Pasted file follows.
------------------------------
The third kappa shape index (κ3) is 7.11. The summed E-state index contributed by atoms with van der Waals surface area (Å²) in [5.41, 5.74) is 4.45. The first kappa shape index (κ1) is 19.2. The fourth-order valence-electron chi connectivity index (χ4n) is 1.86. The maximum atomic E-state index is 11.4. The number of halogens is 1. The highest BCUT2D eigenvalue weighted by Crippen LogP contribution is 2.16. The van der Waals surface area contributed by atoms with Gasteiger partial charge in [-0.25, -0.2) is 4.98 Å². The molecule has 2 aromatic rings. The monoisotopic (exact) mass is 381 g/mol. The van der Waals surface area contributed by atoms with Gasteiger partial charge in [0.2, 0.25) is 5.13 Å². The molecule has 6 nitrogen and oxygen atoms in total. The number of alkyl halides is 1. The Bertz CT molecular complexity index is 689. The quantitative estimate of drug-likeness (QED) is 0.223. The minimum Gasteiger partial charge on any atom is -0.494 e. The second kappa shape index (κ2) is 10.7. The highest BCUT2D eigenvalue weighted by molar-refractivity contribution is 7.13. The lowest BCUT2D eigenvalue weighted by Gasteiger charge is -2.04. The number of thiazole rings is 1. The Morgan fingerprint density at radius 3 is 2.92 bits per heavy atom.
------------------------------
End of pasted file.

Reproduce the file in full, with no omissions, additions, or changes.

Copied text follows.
The third kappa shape index (κ3) is 7.11. The summed E-state index contributed by atoms with van der Waals surface area (Å²) in [5.41, 5.74) is 4.45. The first kappa shape index (κ1) is 19.2. The fourth-order valence-electron chi connectivity index (χ4n) is 1.86. The maximum atomic E-state index is 11.4. The number of halogens is 1. The highest BCUT2D eigenvalue weighted by Crippen LogP contribution is 2.16. The van der Waals surface area contributed by atoms with Gasteiger partial charge in [-0.25, -0.2) is 4.98 Å². The molecule has 2 aromatic rings. The monoisotopic (exact) mass is 381 g/mol. The van der Waals surface area contributed by atoms with Gasteiger partial charge in [0.2, 0.25) is 5.13 Å². The molecule has 6 nitrogen and oxygen atoms in total. The number of alkyl halides is 1. The Bertz CT molecular complexity index is 689. The quantitative estimate of drug-likeness (QED) is 0.223. The minimum Gasteiger partial charge on any atom is -0.494 e. The second kappa shape index (κ2) is 10.7. The highest BCUT2D eigenvalue weighted by molar-refractivity contribution is 7.13. The lowest BCUT2D eigenvalue weighted by Gasteiger charge is -2.04. The number of thiazole rings is 1. The Morgan fingerprint density at radius 3 is 2.92 bits per heavy atom.